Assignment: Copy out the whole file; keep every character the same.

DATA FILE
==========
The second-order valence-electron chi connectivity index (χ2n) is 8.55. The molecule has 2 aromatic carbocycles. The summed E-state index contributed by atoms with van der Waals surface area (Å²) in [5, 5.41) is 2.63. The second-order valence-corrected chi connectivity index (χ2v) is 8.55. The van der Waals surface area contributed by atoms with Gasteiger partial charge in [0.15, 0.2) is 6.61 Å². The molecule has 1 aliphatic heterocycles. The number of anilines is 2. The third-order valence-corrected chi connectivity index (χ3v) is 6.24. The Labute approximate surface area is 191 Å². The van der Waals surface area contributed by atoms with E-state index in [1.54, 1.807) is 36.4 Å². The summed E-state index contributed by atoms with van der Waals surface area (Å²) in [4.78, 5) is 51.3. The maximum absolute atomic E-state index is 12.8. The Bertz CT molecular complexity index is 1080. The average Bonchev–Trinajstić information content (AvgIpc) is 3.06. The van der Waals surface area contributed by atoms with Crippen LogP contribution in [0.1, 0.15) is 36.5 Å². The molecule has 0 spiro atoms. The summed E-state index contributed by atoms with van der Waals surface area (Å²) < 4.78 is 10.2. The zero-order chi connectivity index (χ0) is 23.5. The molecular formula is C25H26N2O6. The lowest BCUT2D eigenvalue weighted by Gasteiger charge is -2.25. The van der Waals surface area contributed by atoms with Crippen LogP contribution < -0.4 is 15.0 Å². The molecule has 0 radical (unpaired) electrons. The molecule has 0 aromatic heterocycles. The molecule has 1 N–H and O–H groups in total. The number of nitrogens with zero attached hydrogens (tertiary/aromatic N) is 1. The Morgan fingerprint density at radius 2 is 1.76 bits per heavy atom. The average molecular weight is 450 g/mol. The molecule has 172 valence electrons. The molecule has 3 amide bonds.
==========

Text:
The second-order valence-electron chi connectivity index (χ2n) is 8.55. The molecule has 2 aromatic carbocycles. The summed E-state index contributed by atoms with van der Waals surface area (Å²) in [5, 5.41) is 2.63. The second-order valence-corrected chi connectivity index (χ2v) is 8.55. The van der Waals surface area contributed by atoms with Gasteiger partial charge in [0.15, 0.2) is 6.61 Å². The molecule has 1 aliphatic heterocycles. The number of anilines is 2. The third-order valence-corrected chi connectivity index (χ3v) is 6.24. The Labute approximate surface area is 191 Å². The van der Waals surface area contributed by atoms with E-state index in [1.54, 1.807) is 36.4 Å². The summed E-state index contributed by atoms with van der Waals surface area (Å²) in [4.78, 5) is 51.3. The maximum absolute atomic E-state index is 12.8. The Bertz CT molecular complexity index is 1080. The average Bonchev–Trinajstić information content (AvgIpc) is 3.06. The van der Waals surface area contributed by atoms with Crippen LogP contribution in [0.1, 0.15) is 36.5 Å². The molecule has 0 spiro atoms. The summed E-state index contributed by atoms with van der Waals surface area (Å²) < 4.78 is 10.2. The zero-order chi connectivity index (χ0) is 23.5. The molecular formula is C25H26N2O6. The lowest BCUT2D eigenvalue weighted by Gasteiger charge is -2.25. The van der Waals surface area contributed by atoms with Crippen LogP contribution < -0.4 is 15.0 Å². The molecule has 0 radical (unpaired) electrons. The molecule has 0 aromatic heterocycles. The molecule has 1 N–H and O–H groups in total. The number of nitrogens with zero attached hydrogens (tertiary/aromatic N) is 1. The Morgan fingerprint density at radius 2 is 1.76 bits per heavy atom. The average molecular weight is 450 g/mol. The molecule has 172 valence electrons. The molecule has 3 amide bonds.